5 PHYSIOLOGY EDUCATION FOR BIOMEDICAL ENGINEERS 49 with such movements. In addition, the experiments use a dual-mode lever system (model 300B, Aurora Instruments) controlled by LabView software. The experiments require students to understand systems integration involving both hardware and software. Signal analysis and conditioning (filtering) is performed using MATLAB, which provides real world applications to the theoretical work that most engineering students perform using this software. RESULTS As previously mentioned, one metric used in evaluating students is the quality of the presentation at the NBEC. Since this course is designed to encourage original research and novel applications of existing research, other metrics dealing specifically with evaluating the effectiveness of the applications are needed. To that end, students are required to determine a research topic or application and perform original research with respect to that topic for the first semester. Often, this involves continuing research performed by students in previous years. The animals and preparations used in this course have been used extensively in electrophysiology and biomechanics research. However, there are always applications that have not been considered with regard to this research. Fundamental questions, such as Can the student correctly evaluate previous research and either expand or find novel applications for the results of the research? and Does the student comprehend the needs and benefits of previous research?, are asked. The academic merits of the research as well as the scope of the application of the research to science and society are key components of the evaluation and, ultimately, the grading scheme. Additionally, the thoroughness of the laboratory journal and choice of reference material are considered in determining student grades. In the 3 years since the course was first offered, it has generated 22 accepted student conference papers. Of these 22 papers, 14 papers were requested to be presented in podium presentation form and 8 papers have been poster presentations. While the bulk numbers are impressive, the course has submitted award-winning presentations in each of the three conferences attended, as determined by the appointed selection committee. The success of several of the research topics presented have given rise to further research that has been presented at professional conferences including the Biomedical Engineering Society, the Whitaker Foundation Summit on Biomedical Engineering Education, and the Society for Neuroscience. The course has also generated a provisional patent and has aided in the development of a patent-pending device. Enrollment in the course has increased from 6 students in the first year, to 11 students in the second year, and 14 students in the third year. To date, there have been 7 different graduate students, 18 undergraduate students, 4 professors, and 1 high school student who have participated in this course. It is this diversity that drives the course, pitting undergraduates with graduate students and professors with the goal of fostering a commitment to novel research. The grade distribution is as follows: in the first year, there were 4 A s, 1 A,and1B ;in the second year, there were 7 A s and 4 A s; and in the third year, there were 9 A s and 5 A s. Not every student submitted conference papers as first authors. Some were listed as second or third authors, depending on the degree to which they contributed to the research. To date, only two students have had no affiliation with a research paper. This was due to research that did not produce results in time for the journal paper to be submitted to the NEBC. Those students were still required to submit a paper to the instructor but received a lower grade for the course. Students who were listed as authors but did not present at the conference were not penalized as only one student is chosen to present, usually the first author. Limitations There are, of course, some difficulties with running a course such as this. First and foremost, it is difficult to entice an engineering student who already has a course load of credits to come back to the university on a Sunday. In addition to the obvious time commitment, there is the issue of Sunday being a religious day of worship. This means that the course is constrained by the fact that it cannot be a curriculum requirement and so it must remain an elective course. The pool of potential students is reduced considerably. A possible remedy to this is to attempt to reformat the course from six 8-h classes to eight 6-h classes. Still, the 6-h block of time is formidable. A pressing concern from an educational standpoint is the development of a meaningful system of metrics. Since the course is relatively small, the instructors have intimate knowledge of the students and the research they perform. While the conference paper provides a tangible example of work that the student, or team, has performed, ultimately grading is reduced to the instructor s impression of the student and his or her work ethic. This is based on tangible items such as the laboratory journal and choice of references. Instructors consider the abilities of the students to perform dissections as well as their overall laboratory skills. This is an observed metric and is somewhat subjective. Going forward, the course will require more written examples of the work product, such as project proposals and a research paper separate from the IEEE twocolumn format. Additionally, future courses will require an evaluation of the course by students that will include directions to indicate how much has been learned, the strengths and weaknesses of the course, and general suggestions on improving the course. These metrics for evaluation are consistent with those adopted by CDIO Initiative (3). DISCUSSION The biomedical engineering program at the University of Rhode Island has developed what we believe to be a novel approach to experiential undergraduate research. The Sunday Lab, as it is affectionately known, has grown in popularity and is becoming a sought-after engineering design elective by biomedical engineering students and electrical engineering students alike. Additionally, the course has generated a renewed interest from the Biology Department by resurrecting previously underutilized research and special topics courses. The steady increase in enrollment has highlighted the need for a more rigid evaluation process, whether in the form of testing or formal report writing. Still, this need is tempered somewhat by the need to provide valuable whole animal experiential training with applications that are contemporary and relevant but, most importantly, physiologically based. Despite the specificity of the experiments, they exemplify advanced research in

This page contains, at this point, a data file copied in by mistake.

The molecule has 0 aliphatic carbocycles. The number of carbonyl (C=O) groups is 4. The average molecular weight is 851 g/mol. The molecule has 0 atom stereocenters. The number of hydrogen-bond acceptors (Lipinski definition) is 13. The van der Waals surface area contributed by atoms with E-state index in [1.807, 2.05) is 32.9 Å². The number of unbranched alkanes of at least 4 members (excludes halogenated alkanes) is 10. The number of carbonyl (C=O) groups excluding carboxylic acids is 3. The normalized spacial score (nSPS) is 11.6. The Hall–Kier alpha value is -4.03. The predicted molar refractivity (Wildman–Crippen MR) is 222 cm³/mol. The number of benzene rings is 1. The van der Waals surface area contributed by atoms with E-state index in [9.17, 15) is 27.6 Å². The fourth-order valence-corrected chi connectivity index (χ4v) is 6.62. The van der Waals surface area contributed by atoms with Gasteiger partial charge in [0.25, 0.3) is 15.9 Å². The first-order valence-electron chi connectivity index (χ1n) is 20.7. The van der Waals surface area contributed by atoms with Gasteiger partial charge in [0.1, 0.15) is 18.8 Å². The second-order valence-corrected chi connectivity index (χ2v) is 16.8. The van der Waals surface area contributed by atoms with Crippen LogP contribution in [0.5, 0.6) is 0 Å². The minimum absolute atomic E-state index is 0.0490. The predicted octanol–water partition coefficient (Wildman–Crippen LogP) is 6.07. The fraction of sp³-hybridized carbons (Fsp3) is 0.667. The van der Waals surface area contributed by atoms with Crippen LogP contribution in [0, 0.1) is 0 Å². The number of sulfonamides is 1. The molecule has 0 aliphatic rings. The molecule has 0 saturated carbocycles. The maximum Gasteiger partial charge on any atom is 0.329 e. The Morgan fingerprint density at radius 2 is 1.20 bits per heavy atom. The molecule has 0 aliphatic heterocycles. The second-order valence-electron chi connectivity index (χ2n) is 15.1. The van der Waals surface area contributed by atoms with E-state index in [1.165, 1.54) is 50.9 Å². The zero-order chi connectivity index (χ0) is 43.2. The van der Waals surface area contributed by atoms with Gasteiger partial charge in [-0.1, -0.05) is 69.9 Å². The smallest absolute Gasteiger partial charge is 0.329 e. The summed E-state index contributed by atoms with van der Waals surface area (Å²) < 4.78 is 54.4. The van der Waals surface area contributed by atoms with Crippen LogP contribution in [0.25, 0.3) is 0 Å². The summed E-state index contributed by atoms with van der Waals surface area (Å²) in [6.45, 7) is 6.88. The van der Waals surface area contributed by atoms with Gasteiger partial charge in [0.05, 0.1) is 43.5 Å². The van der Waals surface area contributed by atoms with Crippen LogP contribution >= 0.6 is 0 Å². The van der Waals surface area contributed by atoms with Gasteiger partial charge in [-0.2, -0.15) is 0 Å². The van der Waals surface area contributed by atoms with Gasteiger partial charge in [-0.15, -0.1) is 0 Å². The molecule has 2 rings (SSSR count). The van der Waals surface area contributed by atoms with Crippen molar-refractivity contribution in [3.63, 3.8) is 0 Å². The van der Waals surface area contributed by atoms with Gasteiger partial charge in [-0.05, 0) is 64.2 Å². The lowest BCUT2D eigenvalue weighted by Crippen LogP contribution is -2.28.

6 50 PHYSIOLOGY EDUCATION FOR BIOMEDICAL ENGINEERS electrophysiology and biomechanics. Some of these experiments are technically challenging to motivate those students with a firm understanding of biology and physiological processes, whereas others are more accessible. As a result, the course is able to generate a synergy not attainable in the standard canned-laboratory setting. More importantly, the course introduces biomedical engineering students to the field of physiology with meaningful engineering applications. ACKNOWLEDGMENTS The authors thank Dr. Robert Hill, research professor at the University of Rhode Island, for initiating the course and establishing the network of researchers for us to draw on. Without this generous support, both in laboratory equipment and teaching, the successes of this course would be few to be sure. We also thank Dr. Ken Lukowiak of the University of Calgary for providing the initial colony of Lymnaea stagnalis and Dr. Bob Yantorno from Temple University (Philadelphia, PA) for insightful comments and suggestions in review of this manuscript. REFERENCES 1. Alexandrowicz JS. Zur kenntnis des sympathischen Nervensystems einiger Wirbellosen. Z Allg Physiol 14: , Borradaile LA, Potts FA. The Invertebrata: a Manual for the Use of Students. Cambridge, MA: Cambridge Univ. Press, CDIO. Welcome to the CDIO Initiative (online). index.html [16 November 2006]. 4. Goaillard J, Marder E. Dynamic clamp analyses of cardiac, endocrine, and neural function. Physiology 21: , Kanzaki R. Coordination of wing motion and walking suggests common control of zigzag motor program in a male silkworm moth. J Comp Physiol [A] 182: , Lukowiak K. Central pattern generators: some principles learned from invertebrate model systems. J Physiol 85: 63 70, National Science Education Standards. National Science Education Standards Contents (online). html/ [16 November 2006]. 8. Silverthorn DU. Restoring physiology to the undergraduate biology curriculum: a call for action. Adv Physiol Educ 27: 91 96, 2003.